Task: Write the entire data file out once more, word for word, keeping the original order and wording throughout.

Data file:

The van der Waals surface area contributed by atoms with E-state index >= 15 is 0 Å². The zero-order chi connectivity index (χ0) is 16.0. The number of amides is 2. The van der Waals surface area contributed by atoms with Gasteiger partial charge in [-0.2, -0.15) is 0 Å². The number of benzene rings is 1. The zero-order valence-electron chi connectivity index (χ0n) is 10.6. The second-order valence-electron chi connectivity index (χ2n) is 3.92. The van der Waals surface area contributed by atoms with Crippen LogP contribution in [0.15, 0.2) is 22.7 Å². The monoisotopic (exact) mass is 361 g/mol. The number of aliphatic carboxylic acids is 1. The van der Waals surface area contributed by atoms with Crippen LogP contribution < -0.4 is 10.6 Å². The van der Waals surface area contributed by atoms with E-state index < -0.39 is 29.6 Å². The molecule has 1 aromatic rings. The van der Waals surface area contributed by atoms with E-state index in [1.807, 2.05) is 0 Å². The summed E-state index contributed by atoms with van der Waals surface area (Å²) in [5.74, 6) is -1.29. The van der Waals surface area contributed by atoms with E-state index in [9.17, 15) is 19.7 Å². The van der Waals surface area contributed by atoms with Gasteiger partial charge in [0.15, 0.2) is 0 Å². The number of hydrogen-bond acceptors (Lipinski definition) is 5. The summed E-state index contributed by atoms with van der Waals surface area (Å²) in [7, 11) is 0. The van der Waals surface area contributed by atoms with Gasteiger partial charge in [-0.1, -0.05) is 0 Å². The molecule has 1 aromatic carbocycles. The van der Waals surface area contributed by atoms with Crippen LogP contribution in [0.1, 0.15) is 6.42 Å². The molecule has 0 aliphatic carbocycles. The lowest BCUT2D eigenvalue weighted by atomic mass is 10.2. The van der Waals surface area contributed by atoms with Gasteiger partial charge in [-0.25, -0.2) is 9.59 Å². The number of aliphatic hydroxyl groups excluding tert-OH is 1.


The van der Waals surface area contributed by atoms with E-state index >= 15 is 0 Å². The zero-order chi connectivity index (χ0) is 16.0. The number of amides is 2. The van der Waals surface area contributed by atoms with Gasteiger partial charge in [-0.2, -0.15) is 0 Å². The number of benzene rings is 1. The zero-order valence-electron chi connectivity index (χ0n) is 10.6. The second-order valence-electron chi connectivity index (χ2n) is 3.92. The van der Waals surface area contributed by atoms with Crippen LogP contribution in [0.15, 0.2) is 22.7 Å². The monoisotopic (exact) mass is 361 g/mol. The number of aliphatic carboxylic acids is 1. The van der Waals surface area contributed by atoms with Crippen LogP contribution < -0.4 is 10.6 Å². The van der Waals surface area contributed by atoms with E-state index < -0.39 is 29.6 Å². The molecule has 1 aromatic rings. The van der Waals surface area contributed by atoms with E-state index in [1.807, 2.05) is 0 Å². The summed E-state index contributed by atoms with van der Waals surface area (Å²) in [5.74, 6) is -1.29. The van der Waals surface area contributed by atoms with E-state index in [9.17, 15) is 19.7 Å². The van der Waals surface area contributed by atoms with Gasteiger partial charge in [0.15, 0.2) is 0 Å². The number of hydrogen-bond acceptors (Lipinski definition) is 5. The summed E-state index contributed by atoms with van der Waals surface area (Å²) in [7, 11) is 0. The van der Waals surface area contributed by atoms with Gasteiger partial charge in [-0.1, -0.05) is 0 Å². The molecule has 1 aromatic carbocycles. The van der Waals surface area contributed by atoms with Crippen LogP contribution in [0.1, 0.15) is 6.42 Å². The molecule has 0 aliphatic carbocycles. The lowest BCUT2D eigenvalue weighted by atomic mass is 10.2. The van der Waals surface area contributed by atoms with Gasteiger partial charge in [-0.25, -0.2) is 9.59 Å². The number of aliphatic hydroxyl groups excluding tert-OH is 1.